Sasha Song Boehling, 36, of Irvine, remembers her grandfather, Alfred Hoyun Song as a playful and loving grandpa who wore flip flops, played golf and enjoyed spicy Korean food.
But at a recent monument dedication at the Metro Wilshire/Western station in Koreatown, she reflected on her grandfather’s public legacy as the man who authored legislation to both create the office of the state public defender and overhaul the California Evidence Code, a guide to rules of evidence admissible in court as the first Asian American sworn to the California State Assembly.
“It’s really neat and validating to be reminded of what he’s known for and what he did outside of our family,” Boehling said, who attended the ceremony hosted by the Los Angeles County Metropolitan Transportation Authority, the office of Supervisor Mark Ridley-Thomas and the Senator Alfred Hoyun Song Commemoration Committee. “I am really proud, thankful and excited.”
Boehling joined more than 90 onlookers, including Song’s family members and community leaders at the unveiling of the Wilshire/Western Alfred Song Station.
At the unveiling, Supervisor Mark Ridley-Thomas said he was delighted to memorialize a true trailblazer.
“We are here today to celebrate a public servant who was a visionary and pioneer,” Supervisor Ridley-Thomas said. “A man who made an indelible mark, not just within the surrounding Koreatown community but throughout Los Angeles County, the state of California and indeed the entire United States of America.”
In 2013, the 13 member Metro board unanimously passed the motion authored by Metro Board Director Mark Ridley-Thomas to rename the station in honor of Song. Song joins other former elected officials and notable public figures such as the honorable Tom Bradley, Julian Dixon and Rosa Parks who have metro stations in Los Angeles named in their honor.
Born in Hawaii in 1919 on a sugar plantation, Song was the son of plantation workers who had emigrated from Korea. In 1940 he moved to Los Angeles, studied at the University of Southern California and then as the war broke out, attempted to enlist in the Navy. He was initially turned away, however, because he was not white—or as recruiters put it “not part of Naval tradition.” Eventually he was admitted into officer candidate school with the U.S. Army Air Corps with a letter from the U.S. Department of War directing that he be treated like “any other friendly enemy alien.” Despite these setbacks, he went on to become a second lieutenant.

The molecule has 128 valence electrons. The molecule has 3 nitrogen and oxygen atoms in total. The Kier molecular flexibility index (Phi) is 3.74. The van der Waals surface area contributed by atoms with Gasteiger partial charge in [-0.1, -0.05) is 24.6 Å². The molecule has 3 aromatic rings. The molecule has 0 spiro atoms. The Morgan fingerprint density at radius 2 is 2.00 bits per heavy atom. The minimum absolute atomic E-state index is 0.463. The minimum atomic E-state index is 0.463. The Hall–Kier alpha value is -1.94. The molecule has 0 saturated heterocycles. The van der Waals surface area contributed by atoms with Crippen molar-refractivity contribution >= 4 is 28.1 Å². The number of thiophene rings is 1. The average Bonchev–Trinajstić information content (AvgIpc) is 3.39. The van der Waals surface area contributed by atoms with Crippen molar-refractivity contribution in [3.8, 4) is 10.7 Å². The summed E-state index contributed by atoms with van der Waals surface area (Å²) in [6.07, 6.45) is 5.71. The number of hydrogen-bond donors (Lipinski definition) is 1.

After the war, Song became a lawyer and went on to have a successful practice. Denied the chance to buy a house in the valley due to discriminatory laws, he moved his family to Monterey Park, and it was there that he became active in civic affairs. After being named to the planning commission, he went on to the city council and then in 1962, raising only $6,000 for his campaign, he was elected to the state assembly. Four years later, he was elected to the state senate, where he served three terms.
While his election preceded the movements of ethnic politics, he was active in fighting for minority rights—in particular outlawing harassment of voters at the polls. He authored a bill creating the office of the state public defender and another bill that overhauled the California Evidence Code, a guide to rules of evidence admissible in court. His crowning achievement, however, was the Song-Beverly Consumer Warranty Act which protected consumers from products that were “lemons,” by attempting to beef up warranties and end misleading advertising.
Leslie Song, Alfred Song’s daughter hopes that both Koreans and Korean Americans who visit the station who had no knowledge of her father, will feel proud and inspired.
“I’m really happy about it,” Song said. “A little bit sad. But I know my father has a way of knowing that we are doing this. I hope that young people will think, ‘we can do something good, rise up to the challenge and fight for a better world.’”